On a dark rock spiraling through the blackness of space, two members of the Black Lantern Corps met.
“A son of Krypton has survived.”
“We told Jor-El he would endure unharmed.”
“Not the son of El. Another has lived. Our enemy.”
“Where is he?”
“He lives on the same planet as the son of El.”
“Then war will descend on them both.”
On an Unknown South Pacific Island
Green Lantern thought hard. Her ring manifested a bulletproof shield. Wading into battle, she fired her gun from behind it while bullets bounced off, ricocheting in various directions. To her left, Wonder Woman also shielded herself from bullets, but with her metallic bracers. The military scientists that Hal and Diana worked with only concluded that they were made of an as of yet unknown element, which they promptly nicknamed wonderflonium after their heroine, Wonder Woman.
Diana moved superhumanly fast as she deflected bullets with her forearms and beat the daylights out of the rebel soldiers. Green Lantern and Wonder Woman had been sent in to quell an uprising and take out a rebel leader. This they were doing handily. Hal’s gun ran out of bullets. Without stopping her assault, she concentrated and her ring manifested another magazine full of ammunition. She kept firing. She didn’t know how her ring worked, but she was glad it did. The items she manifested only persisted for about thirty minutes. After that, the bullets she created would vanish, wherever they were, whether buried in a concrete wall or someone’s brain matter. Where they vanished to was as big a mystery as where they manifested from, but her scientist friends muttered something about the conservation of matter and energy. She hadn’t really been paying attention.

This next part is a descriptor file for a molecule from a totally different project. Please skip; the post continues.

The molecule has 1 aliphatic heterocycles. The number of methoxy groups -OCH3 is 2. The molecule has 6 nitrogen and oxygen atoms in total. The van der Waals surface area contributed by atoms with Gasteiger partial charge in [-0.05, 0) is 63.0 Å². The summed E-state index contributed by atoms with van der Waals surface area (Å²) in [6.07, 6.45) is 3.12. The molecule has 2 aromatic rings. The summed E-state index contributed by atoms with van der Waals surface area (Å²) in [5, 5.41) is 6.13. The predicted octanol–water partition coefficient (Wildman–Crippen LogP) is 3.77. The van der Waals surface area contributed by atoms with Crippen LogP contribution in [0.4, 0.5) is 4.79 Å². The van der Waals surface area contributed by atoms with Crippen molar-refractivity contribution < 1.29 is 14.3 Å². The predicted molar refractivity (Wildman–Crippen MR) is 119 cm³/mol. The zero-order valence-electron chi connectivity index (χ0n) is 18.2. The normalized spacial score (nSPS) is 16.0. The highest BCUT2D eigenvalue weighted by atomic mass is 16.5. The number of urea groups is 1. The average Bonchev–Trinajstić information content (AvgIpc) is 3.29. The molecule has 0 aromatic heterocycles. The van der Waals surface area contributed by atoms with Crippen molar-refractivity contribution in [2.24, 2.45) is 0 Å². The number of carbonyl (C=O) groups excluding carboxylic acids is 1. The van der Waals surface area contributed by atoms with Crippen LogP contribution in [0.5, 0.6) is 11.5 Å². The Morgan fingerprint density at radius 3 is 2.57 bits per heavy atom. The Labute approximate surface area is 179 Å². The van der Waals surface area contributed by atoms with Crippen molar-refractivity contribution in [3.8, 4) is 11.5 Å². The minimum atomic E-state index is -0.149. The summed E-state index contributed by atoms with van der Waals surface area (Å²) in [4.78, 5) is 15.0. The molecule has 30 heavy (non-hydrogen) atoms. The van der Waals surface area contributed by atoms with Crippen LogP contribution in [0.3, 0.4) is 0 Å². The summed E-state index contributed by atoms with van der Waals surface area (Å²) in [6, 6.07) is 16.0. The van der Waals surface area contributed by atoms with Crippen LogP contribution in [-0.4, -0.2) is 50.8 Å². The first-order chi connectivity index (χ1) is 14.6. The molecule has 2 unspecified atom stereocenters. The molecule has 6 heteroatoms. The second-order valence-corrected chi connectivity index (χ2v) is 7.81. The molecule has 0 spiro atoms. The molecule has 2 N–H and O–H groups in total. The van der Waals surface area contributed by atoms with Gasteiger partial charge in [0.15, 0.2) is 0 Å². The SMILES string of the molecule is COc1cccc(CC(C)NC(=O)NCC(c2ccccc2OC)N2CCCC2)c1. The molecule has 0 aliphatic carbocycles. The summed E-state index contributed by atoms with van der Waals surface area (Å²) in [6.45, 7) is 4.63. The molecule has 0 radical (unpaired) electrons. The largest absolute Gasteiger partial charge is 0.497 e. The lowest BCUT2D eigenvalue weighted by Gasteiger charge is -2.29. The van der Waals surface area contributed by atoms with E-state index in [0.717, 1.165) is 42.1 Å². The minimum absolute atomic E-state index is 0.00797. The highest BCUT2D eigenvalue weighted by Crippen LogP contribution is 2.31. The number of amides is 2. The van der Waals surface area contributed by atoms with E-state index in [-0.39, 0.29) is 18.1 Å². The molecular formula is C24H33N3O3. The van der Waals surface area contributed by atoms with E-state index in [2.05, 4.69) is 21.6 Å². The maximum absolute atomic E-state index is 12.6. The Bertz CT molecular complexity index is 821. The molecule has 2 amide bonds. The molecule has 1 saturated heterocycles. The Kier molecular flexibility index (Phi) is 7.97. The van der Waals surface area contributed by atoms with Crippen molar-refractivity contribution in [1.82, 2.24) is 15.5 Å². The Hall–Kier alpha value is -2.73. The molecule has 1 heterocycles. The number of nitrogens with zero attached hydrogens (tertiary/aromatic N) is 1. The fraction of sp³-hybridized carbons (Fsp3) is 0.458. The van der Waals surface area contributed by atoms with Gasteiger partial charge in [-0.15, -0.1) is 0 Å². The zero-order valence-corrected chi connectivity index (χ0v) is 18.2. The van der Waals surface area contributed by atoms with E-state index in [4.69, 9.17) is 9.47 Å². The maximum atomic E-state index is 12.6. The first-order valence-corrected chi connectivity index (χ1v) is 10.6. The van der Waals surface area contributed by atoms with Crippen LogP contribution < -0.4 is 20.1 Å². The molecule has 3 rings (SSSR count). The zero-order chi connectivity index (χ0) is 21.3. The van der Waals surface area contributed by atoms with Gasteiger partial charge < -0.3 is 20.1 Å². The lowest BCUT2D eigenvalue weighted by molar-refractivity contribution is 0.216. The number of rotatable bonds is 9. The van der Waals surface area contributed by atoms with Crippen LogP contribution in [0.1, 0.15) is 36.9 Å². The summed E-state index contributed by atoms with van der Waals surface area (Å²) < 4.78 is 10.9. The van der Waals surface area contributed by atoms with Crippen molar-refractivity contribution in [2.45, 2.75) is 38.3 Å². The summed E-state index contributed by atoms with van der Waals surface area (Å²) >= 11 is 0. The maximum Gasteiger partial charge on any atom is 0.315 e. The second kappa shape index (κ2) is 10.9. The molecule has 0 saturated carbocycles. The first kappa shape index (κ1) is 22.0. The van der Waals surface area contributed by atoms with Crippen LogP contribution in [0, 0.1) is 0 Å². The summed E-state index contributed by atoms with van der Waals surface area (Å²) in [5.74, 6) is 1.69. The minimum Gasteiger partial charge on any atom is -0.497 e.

Wonder Woman fought her way to the main building on the rebel compound. She kicked down the door and waited. It was a good move as bullets flew out. She waited for magazines to empty, then cleared the room with her bare hands. None survived. Green Lantern set down her shield. Manifesting a shotgun, she entered the room. There she saw bodies strewn all over, most resting at impossible angles that told her Diana had been taking no prisoners. Diana nodded towards a closed door and mouthed There! indicating that the rebel leader had taken refuge inside the closet.
Green Lantern spoke: “Come out and surrender and face justice or be killed like the coward you are. You have about five seconds.”
Her answer was gunfire. She shrugged and emptied her shotgun into the closet. Not bothering to check, she manifested a cube of C4 explosive and stuck it to the door. Setting a timer, she and Wonder Woman started to leave the building.
Seconds later, the building exploded. Another victory for Wonder Woman and the Green Lantern.
Batman’s fists both connected with the chest of a thug, shooting him backwards into a brick wall. A quick roundhouse kick to the jaw put him out of action. Batman turned to the other would-be robber.
“This is your one chance to surrender.”
The crook foolishly thought he could shoot faster than Batman could pummel him into a bloody mess. He thought wrong. Batman broke the shotgun in half with his reinforced Bat-Armor. This new suit was working out better than his defensive Kevlar-Titatium suit. Made from Carbon fiber and metal alloys, as well as Kevlar, the suit was reinforced with actuators and a mechanical exoskeleton. This gave Batman a much faster, and stronger, physical presence than mere muscle and human reaction time. Nodding to the store owner, Batman grabbed both criminals and dragged them outside. By that time Detective Gordon had arrived with two squad cars. Gordon had just enough time to shout.
“You’re under arrest,” in a somewhat uncaring tone of voice before Batman’s grappling hook took hold of the building roof and hoisted him out of reach. “Oh well, another time.” Gordon shrugged and handcuffed the men who were now coming around from their Bat-beating.